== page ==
• The best and worst brand names in Taiwan

    1. Chris W. Hubbard
    2. Communications Strategist

Taiwan may be a small country, but its brand ambitions are large. In the past, creating powerful brand names that could hold their own internationally, probably wasn't at the top of anyone's priority list. But today, as increased competition from China and the rest of Asia—and frankly, the whole world—demands Taiwanese companies become more brand savvy, choosing the right name has become an essential component for reaching the top—of any list.

The brand name is usually the first point of reference anyone has with a company, their products, or services. This remains as true in Taiwan as it does in the rest of the world. If the name is weak: looks like a typo, doesn't make sense, is uninspired, or limits future growth as a brand, it can have a long-lasting effect on brand perception that can often be, but not always, impossible to remedy.

While Taiwan still has its fair share of poorly named brands and products—as any country in the world has—there is an increasing number of brands who are doing things right. Here are my picks for the best and worst brand names in Taiwan.



This hotel brand name has always been one of my personal favorites in Taiwan. It's direct and meaningful and suggests exactly the kind of place I want to stay when traveling away from home. The word Cozzi, a play on cosy, easily conjures up images of ultra comfortable beds and sofa chairs—the kind that I want to sink into, and relax forever. The letterforms are visually interesting as well, with the Z’s reassuring me that's exactly what I'll be getting a lot of if I stay at Cozzi.


As fun to say as their scooters are to ride, the word Gogoro might not be a real word, but it’s as unique as they come in Taiwan. Without even knowing the true story behind the name, I feel it’s suggestive enough to give me a positive perception of the brand personality. Visually it feels appropriate as well. All those O’s and G’s give the name itself a scooter-like look and feel that make it almost impossible to forget.


This name is good for a number of reasons. For one, it's meaningful. The word "Dùa" is the Taiwanese word for the Mandarin word "Zhu", which in English means "the physical place in which you live." Like your house. However, the Taiwanese word goes much deeper than that, referencing the place in which you truly live your life. Although the name is meaningful, it's actually very common, and using common words for brand names is not always easy for Taiwanese brands. It shows a lot of confidence to not only use a common word but use a Taiwanese one as well.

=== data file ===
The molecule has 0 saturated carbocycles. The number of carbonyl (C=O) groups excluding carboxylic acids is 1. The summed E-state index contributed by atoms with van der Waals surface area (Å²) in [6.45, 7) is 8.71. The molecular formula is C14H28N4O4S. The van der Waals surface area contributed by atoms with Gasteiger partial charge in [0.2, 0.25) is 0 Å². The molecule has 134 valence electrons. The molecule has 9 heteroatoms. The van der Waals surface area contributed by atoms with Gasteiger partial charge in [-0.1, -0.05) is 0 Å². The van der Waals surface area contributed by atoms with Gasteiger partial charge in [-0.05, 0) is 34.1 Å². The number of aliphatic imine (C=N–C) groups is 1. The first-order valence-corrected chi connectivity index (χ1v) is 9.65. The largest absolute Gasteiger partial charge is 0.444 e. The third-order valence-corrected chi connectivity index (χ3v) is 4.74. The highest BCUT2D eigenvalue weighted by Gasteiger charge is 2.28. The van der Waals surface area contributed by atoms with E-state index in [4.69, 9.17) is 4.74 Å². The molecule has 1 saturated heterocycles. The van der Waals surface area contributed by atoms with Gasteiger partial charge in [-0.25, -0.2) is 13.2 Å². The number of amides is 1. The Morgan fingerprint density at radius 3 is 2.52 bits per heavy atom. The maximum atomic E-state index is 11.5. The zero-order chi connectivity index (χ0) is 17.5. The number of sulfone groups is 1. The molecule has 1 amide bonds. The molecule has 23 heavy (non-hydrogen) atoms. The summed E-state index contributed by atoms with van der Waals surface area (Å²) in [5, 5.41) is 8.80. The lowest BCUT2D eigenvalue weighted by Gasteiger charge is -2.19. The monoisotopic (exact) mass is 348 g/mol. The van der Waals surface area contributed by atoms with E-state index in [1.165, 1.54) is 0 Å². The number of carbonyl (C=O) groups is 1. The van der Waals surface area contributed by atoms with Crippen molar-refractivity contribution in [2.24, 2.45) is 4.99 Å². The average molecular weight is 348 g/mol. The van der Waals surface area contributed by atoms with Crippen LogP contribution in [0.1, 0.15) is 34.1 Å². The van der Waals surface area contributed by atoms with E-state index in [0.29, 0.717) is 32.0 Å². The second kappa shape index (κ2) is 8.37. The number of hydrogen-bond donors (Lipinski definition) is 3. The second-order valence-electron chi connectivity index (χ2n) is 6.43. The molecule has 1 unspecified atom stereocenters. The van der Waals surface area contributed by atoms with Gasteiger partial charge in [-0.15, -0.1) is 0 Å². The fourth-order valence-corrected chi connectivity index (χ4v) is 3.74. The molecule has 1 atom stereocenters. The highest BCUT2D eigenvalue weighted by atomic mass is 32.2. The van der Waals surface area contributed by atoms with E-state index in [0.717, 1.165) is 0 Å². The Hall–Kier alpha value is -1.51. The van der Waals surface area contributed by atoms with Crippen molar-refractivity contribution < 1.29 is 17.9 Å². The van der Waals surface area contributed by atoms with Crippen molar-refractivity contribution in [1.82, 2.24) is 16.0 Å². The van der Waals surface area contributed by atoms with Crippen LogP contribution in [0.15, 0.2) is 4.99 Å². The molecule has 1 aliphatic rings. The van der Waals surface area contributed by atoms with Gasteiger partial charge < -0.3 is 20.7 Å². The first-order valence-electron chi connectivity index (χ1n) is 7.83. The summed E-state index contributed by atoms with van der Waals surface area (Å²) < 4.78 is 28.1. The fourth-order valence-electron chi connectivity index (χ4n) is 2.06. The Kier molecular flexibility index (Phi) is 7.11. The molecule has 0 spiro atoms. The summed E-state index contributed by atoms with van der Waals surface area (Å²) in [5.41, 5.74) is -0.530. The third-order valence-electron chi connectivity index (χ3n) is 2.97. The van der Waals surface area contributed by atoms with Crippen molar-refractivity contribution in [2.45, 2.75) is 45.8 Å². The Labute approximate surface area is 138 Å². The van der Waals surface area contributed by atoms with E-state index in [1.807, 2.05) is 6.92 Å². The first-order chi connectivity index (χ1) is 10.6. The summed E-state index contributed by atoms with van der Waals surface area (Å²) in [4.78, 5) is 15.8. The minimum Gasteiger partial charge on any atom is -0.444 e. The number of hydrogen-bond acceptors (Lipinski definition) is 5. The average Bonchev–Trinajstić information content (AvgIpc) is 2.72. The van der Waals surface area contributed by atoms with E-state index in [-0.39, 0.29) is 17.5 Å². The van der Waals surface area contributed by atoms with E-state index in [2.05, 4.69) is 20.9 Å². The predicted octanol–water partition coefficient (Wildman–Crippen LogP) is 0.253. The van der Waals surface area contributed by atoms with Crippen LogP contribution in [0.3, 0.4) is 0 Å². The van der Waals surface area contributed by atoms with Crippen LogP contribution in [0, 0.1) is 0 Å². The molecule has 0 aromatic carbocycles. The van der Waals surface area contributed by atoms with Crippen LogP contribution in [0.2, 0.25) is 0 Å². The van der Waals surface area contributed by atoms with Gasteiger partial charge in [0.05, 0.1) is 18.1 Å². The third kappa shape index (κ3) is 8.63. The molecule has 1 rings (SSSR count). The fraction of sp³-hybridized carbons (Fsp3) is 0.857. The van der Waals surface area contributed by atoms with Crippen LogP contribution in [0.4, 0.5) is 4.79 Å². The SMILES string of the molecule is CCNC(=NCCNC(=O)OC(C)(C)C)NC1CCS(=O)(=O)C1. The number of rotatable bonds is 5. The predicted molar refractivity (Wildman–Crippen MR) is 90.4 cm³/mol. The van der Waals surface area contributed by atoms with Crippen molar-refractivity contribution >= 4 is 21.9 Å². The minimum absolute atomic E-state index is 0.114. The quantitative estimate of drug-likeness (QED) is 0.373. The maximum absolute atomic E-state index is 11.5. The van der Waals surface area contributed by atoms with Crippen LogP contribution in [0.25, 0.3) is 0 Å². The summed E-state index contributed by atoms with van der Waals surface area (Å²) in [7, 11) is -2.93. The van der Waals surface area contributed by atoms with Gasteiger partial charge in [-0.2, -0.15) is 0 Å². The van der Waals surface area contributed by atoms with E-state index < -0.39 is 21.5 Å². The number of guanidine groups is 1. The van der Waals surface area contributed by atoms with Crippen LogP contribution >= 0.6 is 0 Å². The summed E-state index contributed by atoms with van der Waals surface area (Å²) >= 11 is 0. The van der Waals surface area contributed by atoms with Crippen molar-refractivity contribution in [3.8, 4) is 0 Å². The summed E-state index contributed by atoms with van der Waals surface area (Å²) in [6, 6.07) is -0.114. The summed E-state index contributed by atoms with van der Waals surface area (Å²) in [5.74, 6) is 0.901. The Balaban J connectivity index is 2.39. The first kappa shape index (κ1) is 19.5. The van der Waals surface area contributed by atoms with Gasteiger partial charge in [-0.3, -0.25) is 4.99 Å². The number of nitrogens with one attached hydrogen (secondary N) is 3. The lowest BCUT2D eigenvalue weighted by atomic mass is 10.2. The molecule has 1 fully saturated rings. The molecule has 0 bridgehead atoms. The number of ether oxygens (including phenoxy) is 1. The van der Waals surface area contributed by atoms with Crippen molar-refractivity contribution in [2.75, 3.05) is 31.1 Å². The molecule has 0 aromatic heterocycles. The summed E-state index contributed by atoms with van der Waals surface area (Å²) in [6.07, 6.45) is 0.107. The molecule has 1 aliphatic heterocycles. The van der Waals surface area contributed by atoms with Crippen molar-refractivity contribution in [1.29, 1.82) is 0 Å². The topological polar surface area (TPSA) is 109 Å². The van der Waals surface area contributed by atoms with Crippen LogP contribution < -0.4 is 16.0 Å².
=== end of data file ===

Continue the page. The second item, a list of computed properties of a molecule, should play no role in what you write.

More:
While PhotoFast might not appear to be the most creative brand name out there, it works pretty darn well as a descriptive name for a product that could easily be confused for a multitude of other computer-related USB-looking devices. Sometimes, a wildly unique name isn't what a brand actually needs for it to succeed. Sometimes, it just needs to say what it is. Knowing when that is—and is not—the case is the tricky part.


Here is a good example of a name I didn't like at first, yet has grown on me over the years. The name is plenty evocative for a brand that's at the top of their game—the ace if you will—of computers, smartphones, and gaming technology. While I don't feel their current logo does the name much justice, I do feel the letter-forms work very well together; creating a visual presentation that feels very appropriate for a technology brand.



If I can't pronounce it with confidence, then I'd be willing to wager that nobody anyone outside of the company can either. One of the biggest mistakes a brand can make is creating a name that looks like it might be a typo, or worse, a prescription allergy medication.


For a brand that's focused on connectivity and "linking" technology—for homes, devices, computers and more—a name that sounds like "delink" doesn't seem to be the perfect fit. A name like this is a great example of a company unnecessarily incorporating elements of a previous name—in this case, the "D" from Datex—rather than creating a name that's not only right for their brand but also simple and able to stand the test of time.


In linguistics, when two words are combined to create a new one, it's called a portmanteau or blend word. Creating blend words can be an extremely creative way to name a brand. FedEx is a well-known brand with a blend name. But creating blend names that don't sound forced—or worse, clichéd—can be a very difficult thing to achieve. It took me a total of two-seconds to think "luxury generation" when I saw this name. Using "generation" in any name, is currently about as cliché as it gets. They do save some face with their cars, however, which are actually pretty cool-looking.


Really, are you mega? I guess that means you're like, really really really big. This is probably the least subtle name I've ever seen in Taiwan


I don't hate this name any more than the people who run this successful mobile technology company do. They've even poked fun at the name themselves in a funny series of commercials—featuring Robert Downey Jr.—that aim to explore what the acronym might actually mean. It honestly isn't the worst name ever, but it's not great and is a good example of a name that a brand got stuck with because they got too big to change it.


Creating great brand names isn't easy, but it's not impossible, and there's no one type of name that is always right or always wrong. The key to developing great brand names always lies in understanding what it is you're trying to communicate, as well as your brand personality and your long-term brand strategy. If you can nail those three things, chances are you'll end up with a name that's better than good, even one that's great.

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